|Social Audit Ltd|
|P O Box 111 London NW1 8XG|
|Telephone/Fax 44 (0)20 7586 7771|
|Medicines Control Agency|
|1 Nine Elms Lane|
|London SW8 5NQ||
24 December 2002
Dear Ms Dewangree,
Consultation letter MLX 288
Further to my letter of 2nd December, responding to the Agencys proposal to remove restrictions that now prohibit the advertising of certain OTC medicinal products as "antidepressants," I am writing now to refer you to the following:
Pies R. Adverse neuropsychiatric reactions to herbal and over-the-counter "antidepressants" J Clin Psychiatry 2000 Nov;61(1 I):815-20
BACKGROUND: Many unregulated over-the-counter agents for the treatment of depression are now available to patients and consumers. The potential for adverse neuropsychiatric effects with these agents has not been systematically studied in most cases. DATA SOURCES: The author performed a MEDLINE search on a variety of herbal and nonherbal over-the-counter agents said to be useful in the treatment of depression. The Physicians Desk Reference for Herbal Medicines was also consulted. DATA SYNTHESIS: Although many of the herbal agents said to have benefits in depression appear to be safe, serious neuropsychiatric side effects and interactions have been reported for several over-the-counter "antidepressants." There is reason to suspect underreporting of those adverse events. Moreover, there is very little evidence from systematic studies regarding the potential for drug-drug or herb-drug interactions with these over-the-counter agents. Vitamins and amino acids touted for the treatment of depression are also not without risk. CONCLUSION: Although some over-the-counter remedies for depression are probably safe and effective for as-yet unidentified subgroups of depressed individuals, more research is required before these agents can be recommended for routine use. Stricter U.S. Food and Drug Administration oversight of these agents is indicated.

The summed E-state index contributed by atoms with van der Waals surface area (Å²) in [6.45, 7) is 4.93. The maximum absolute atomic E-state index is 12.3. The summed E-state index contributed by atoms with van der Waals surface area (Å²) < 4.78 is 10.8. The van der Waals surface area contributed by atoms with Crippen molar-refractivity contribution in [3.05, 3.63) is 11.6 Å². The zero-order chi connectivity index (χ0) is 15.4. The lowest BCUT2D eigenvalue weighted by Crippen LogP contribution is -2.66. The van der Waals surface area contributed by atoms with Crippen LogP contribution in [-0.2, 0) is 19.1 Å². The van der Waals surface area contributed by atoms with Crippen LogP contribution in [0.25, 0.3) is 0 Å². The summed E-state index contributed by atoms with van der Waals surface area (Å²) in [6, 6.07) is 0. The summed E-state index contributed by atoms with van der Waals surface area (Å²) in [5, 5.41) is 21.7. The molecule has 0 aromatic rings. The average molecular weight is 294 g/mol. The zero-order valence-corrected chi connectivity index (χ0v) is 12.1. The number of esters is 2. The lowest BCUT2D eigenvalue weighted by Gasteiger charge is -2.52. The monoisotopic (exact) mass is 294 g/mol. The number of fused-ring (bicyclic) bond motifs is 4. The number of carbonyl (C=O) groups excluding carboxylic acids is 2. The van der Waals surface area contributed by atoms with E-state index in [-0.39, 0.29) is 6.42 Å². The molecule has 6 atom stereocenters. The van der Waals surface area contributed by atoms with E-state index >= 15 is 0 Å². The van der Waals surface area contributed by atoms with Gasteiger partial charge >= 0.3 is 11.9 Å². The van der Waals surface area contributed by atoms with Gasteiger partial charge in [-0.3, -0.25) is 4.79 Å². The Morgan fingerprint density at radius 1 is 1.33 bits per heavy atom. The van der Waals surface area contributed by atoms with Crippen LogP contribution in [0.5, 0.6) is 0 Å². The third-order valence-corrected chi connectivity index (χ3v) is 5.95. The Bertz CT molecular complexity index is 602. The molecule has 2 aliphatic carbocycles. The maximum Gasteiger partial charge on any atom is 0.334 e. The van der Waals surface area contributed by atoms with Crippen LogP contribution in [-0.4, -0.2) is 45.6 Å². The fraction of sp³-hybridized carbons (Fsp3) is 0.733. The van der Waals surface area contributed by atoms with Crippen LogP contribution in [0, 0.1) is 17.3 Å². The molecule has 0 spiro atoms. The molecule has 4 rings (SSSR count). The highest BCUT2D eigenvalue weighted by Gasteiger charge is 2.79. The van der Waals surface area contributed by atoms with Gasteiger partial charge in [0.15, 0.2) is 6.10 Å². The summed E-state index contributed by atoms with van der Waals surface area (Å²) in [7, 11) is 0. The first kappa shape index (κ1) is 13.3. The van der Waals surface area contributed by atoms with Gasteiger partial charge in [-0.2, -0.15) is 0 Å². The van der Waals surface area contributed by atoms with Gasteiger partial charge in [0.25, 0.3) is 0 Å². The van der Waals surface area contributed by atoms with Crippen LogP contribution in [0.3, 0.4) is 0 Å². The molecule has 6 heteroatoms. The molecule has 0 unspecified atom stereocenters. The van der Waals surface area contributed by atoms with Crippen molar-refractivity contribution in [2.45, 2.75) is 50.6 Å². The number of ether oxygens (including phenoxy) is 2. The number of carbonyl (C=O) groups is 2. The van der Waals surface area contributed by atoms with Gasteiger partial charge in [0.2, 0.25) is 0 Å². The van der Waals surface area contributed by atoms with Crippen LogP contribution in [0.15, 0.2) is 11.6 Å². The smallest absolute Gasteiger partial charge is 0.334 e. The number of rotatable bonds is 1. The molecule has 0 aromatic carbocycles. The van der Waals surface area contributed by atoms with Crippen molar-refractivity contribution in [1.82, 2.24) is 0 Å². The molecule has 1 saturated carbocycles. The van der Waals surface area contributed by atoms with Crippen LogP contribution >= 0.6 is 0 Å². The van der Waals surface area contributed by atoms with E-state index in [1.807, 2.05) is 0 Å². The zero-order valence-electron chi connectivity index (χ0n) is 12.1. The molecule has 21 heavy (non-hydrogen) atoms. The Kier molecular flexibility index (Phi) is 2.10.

The implication seems to be that any attempt by the Agency to remove current restrictions might be expected to increase risks for users because: [a] some such products have been associated with serious neuropsychiatric side effects; [b] there is under-reporting of such adverse effects and very little other evidence available about the extent of risks; and [c] the Agency has so far failed to explain why the proposed policy might be expected to contain risks to acceptable levels.